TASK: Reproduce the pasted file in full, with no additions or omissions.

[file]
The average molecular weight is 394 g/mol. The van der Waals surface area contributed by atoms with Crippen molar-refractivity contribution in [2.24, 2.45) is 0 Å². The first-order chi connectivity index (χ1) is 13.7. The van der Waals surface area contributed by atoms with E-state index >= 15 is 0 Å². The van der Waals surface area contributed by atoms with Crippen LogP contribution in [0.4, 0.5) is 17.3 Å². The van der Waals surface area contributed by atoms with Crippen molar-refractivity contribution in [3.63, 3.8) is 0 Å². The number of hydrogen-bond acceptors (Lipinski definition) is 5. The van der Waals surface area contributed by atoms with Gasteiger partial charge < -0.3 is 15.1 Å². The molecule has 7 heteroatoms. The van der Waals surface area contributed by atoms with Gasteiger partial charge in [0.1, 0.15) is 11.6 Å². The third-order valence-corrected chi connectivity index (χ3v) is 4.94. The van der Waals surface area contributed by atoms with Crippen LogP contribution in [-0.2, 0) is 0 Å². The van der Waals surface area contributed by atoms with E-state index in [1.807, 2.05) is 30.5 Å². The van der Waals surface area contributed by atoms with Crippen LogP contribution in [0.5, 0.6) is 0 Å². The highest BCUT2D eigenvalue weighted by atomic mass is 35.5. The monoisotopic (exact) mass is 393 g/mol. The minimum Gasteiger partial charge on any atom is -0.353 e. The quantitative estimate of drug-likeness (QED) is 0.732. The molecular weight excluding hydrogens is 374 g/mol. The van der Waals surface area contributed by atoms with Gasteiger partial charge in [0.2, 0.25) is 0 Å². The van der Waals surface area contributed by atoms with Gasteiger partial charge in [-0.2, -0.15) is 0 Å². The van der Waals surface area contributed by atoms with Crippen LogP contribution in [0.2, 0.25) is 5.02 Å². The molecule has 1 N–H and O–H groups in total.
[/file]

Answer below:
The average molecular weight is 394 g/mol. The van der Waals surface area contributed by atoms with Crippen molar-refractivity contribution in [2.24, 2.45) is 0 Å². The first-order chi connectivity index (χ1) is 13.7. The van der Waals surface area contributed by atoms with E-state index >= 15 is 0 Å². The van der Waals surface area contributed by atoms with Crippen LogP contribution in [0.4, 0.5) is 17.3 Å². The van der Waals surface area contributed by atoms with Crippen molar-refractivity contribution in [3.63, 3.8) is 0 Å². The number of hydrogen-bond acceptors (Lipinski definition) is 5. The van der Waals surface area contributed by atoms with Gasteiger partial charge < -0.3 is 15.1 Å². The molecule has 7 heteroatoms. The van der Waals surface area contributed by atoms with Gasteiger partial charge in [0.1, 0.15) is 11.6 Å². The third-order valence-corrected chi connectivity index (χ3v) is 4.94. The van der Waals surface area contributed by atoms with Crippen LogP contribution in [-0.2, 0) is 0 Å². The van der Waals surface area contributed by atoms with E-state index in [1.807, 2.05) is 30.5 Å². The van der Waals surface area contributed by atoms with Crippen LogP contribution in [0.5, 0.6) is 0 Å². The highest BCUT2D eigenvalue weighted by atomic mass is 35.5. The monoisotopic (exact) mass is 393 g/mol. The minimum Gasteiger partial charge on any atom is -0.353 e. The quantitative estimate of drug-likeness (QED) is 0.732. The molecular weight excluding hydrogens is 374 g/mol. The van der Waals surface area contributed by atoms with Gasteiger partial charge in [0.2, 0.25) is 0 Å². The van der Waals surface area contributed by atoms with Gasteiger partial charge in [-0.2, -0.15) is 0 Å². The van der Waals surface area contributed by atoms with Crippen LogP contribution in [0.2, 0.25) is 5.02 Å². The molecule has 1 N–H and O–H groups in total.